But ah, what discoveries the light of attention brings. I can’t see the sun set on this word until I direct you to the Wikipedia page for comet, and specifically to the long mane of languages down the left side. There are many tongues there, an article on comets in each of them. There are languages there that I guarantee you have never heard of before. There are languages there that I had been unaware of. Scroll down and see what you light on, and click to read about it in Bân-lâm-gú, Livvinkarjala, Qaraqalpaqsha, Seeltersk, Vahcuengh, Winaray, Žemaitėška, or any of many others, all languages that have grown up under the same sky seeing the same celestial sweeps and talking about them in their own ways. These languages have been there all along but you’re only now noticing them – or their digital traces – and perhaps you’ll forget about them again in a few days or as soon as your attention moves on. And sure, you don’t understand what they’re saying, but you know what the topic is, and you know it’s all pretty much true and yours to discover over time if you wish. Wikipedia is your own Rosetta Stone.

comely, kimet

English – like many other languages – is beautiful and strange, both attractive and intractable, graceful and confused, pleasant and foolish, comely and kimet. You can’t have one without the other, not any more than a coin can have heads without tails.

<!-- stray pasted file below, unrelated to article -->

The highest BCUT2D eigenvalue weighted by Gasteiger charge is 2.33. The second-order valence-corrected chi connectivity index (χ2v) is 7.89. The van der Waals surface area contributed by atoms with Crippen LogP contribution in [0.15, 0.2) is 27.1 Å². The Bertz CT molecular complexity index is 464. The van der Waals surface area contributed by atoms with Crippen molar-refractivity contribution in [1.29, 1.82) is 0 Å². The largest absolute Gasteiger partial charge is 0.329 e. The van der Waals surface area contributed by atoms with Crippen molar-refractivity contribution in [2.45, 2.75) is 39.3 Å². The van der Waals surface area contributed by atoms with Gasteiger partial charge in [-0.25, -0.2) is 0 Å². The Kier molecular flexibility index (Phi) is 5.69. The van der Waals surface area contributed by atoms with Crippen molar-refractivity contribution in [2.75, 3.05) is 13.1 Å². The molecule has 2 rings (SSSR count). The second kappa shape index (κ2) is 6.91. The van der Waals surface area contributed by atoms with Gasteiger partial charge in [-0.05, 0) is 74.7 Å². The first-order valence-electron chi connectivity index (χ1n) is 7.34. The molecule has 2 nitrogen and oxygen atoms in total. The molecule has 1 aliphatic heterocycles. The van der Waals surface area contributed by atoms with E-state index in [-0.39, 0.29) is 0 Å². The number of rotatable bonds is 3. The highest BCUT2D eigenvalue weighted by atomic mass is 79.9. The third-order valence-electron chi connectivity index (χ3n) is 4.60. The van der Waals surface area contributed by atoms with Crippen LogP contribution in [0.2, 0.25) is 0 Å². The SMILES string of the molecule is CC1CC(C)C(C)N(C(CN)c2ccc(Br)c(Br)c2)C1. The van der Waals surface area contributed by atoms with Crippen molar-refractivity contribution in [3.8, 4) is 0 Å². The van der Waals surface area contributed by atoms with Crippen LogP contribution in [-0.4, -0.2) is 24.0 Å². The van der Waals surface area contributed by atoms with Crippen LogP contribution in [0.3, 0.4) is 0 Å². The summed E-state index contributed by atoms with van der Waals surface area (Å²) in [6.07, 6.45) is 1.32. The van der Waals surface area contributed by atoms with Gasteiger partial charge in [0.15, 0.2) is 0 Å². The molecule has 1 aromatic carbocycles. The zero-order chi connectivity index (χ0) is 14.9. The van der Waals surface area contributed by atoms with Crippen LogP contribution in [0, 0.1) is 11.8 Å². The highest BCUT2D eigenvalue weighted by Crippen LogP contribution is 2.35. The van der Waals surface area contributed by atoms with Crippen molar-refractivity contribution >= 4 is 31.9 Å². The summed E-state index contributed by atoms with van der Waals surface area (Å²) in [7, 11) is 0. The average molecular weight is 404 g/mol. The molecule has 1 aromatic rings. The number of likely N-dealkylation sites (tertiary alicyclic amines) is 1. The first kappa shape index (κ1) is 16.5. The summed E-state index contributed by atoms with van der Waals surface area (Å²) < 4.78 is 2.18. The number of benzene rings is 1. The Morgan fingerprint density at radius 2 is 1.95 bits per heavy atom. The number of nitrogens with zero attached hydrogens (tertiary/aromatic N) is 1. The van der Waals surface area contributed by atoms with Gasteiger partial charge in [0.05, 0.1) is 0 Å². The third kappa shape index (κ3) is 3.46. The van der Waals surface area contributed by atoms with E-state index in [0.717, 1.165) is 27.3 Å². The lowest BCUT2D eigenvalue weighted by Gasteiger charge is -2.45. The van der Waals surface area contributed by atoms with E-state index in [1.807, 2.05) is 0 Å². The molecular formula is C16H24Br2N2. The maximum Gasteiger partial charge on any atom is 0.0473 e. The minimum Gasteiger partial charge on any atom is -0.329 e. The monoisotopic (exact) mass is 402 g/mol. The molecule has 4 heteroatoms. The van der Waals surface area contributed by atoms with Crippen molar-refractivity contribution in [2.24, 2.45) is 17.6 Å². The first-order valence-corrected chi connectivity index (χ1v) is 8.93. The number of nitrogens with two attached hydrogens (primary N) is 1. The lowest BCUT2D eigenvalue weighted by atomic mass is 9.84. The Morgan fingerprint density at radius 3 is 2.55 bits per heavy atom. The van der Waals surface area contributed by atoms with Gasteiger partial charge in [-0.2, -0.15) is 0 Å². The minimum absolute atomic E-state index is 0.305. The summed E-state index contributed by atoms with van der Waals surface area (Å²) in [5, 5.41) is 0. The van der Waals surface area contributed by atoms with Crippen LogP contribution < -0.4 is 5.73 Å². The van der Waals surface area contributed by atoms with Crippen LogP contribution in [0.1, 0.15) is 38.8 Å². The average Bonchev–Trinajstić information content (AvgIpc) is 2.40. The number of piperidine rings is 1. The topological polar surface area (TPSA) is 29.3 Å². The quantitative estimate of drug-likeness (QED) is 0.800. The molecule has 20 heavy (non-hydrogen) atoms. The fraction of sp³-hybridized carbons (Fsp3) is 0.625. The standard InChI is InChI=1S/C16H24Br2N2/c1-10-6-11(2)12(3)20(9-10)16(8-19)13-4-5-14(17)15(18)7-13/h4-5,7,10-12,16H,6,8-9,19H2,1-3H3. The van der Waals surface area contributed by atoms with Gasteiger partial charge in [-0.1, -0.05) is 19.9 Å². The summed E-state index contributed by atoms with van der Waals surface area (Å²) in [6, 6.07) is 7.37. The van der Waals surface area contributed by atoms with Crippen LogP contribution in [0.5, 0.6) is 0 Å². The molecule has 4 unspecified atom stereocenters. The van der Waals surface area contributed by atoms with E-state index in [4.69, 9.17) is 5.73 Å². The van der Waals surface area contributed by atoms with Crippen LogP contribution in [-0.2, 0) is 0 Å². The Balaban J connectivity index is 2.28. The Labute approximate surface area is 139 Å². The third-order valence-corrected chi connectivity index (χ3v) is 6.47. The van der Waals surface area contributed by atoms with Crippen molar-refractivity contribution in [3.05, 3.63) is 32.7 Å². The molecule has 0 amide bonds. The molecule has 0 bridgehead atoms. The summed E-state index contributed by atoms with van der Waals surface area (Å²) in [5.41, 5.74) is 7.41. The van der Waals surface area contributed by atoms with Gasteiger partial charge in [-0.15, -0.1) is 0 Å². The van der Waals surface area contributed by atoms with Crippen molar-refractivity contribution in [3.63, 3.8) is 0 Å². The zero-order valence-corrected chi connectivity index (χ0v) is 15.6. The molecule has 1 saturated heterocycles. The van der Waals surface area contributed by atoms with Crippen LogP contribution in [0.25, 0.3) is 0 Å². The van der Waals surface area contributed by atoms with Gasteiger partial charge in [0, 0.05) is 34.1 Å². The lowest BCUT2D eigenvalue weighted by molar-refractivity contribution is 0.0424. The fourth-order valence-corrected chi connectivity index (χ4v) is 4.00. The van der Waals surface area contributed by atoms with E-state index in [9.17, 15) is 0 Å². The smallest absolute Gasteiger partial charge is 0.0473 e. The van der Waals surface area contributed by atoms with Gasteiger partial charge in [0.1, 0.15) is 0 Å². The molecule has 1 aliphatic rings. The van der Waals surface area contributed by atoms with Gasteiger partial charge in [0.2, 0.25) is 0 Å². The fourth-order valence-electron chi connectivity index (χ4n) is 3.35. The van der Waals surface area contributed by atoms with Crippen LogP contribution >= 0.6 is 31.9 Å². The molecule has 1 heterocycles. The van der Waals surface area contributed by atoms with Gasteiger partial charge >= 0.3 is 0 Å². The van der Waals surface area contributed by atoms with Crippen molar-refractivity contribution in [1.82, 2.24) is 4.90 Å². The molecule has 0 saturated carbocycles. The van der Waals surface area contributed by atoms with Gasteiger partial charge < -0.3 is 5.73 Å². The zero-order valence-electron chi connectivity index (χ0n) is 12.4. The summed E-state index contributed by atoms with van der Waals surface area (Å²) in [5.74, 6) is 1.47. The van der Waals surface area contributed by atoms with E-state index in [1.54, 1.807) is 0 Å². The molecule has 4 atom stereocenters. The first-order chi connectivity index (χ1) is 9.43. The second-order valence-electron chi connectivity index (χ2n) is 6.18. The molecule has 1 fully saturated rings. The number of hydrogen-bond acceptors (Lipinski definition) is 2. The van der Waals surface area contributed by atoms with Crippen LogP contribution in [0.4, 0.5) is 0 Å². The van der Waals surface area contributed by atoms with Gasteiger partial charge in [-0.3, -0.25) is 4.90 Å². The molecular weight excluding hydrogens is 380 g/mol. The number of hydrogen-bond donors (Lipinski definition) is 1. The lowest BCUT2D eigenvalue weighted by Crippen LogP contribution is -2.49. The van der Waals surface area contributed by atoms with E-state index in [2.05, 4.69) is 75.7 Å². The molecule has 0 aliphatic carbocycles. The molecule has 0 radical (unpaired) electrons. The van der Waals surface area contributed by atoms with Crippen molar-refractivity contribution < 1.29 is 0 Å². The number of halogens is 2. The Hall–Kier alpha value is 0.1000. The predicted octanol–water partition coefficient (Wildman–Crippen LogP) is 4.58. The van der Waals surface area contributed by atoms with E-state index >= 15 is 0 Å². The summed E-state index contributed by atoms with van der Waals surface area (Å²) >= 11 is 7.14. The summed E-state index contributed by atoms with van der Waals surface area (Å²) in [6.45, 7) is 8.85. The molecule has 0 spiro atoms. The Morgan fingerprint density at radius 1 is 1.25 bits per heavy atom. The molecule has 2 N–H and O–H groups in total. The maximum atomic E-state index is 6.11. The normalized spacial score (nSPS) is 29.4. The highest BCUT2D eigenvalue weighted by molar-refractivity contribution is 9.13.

You know the word comely, of course: ‘beautiful, attractive, graceful, pleasant’. A word for someone who is nice to look at, or – less often now – for an attractive inanimate thing. Through the wicked perversity of the English language it has become an antonym of homely, which looks like it differs only as /k/ differs from /h/ but actually has a different vowel on the o. A late learner of English might reasonably wonder, going by these two words, whether the imperative “Come home” means things are going to be pretty ugly.

But comely is not related to come – well, not by direct etymology; there has undoubtedly been some cross-influence. Its origin is in the Old English cyme, which was said rather like “cue meh.” That word meant ‘weak, delicate, fussy, beautiful’ – I think ‘fine’ might fit too. Its sense of delicacy led to a sense of refinement and prettiness, and it gained the adjectival –ly suffix that you also see on ugly and leisurely to become, over time, comely.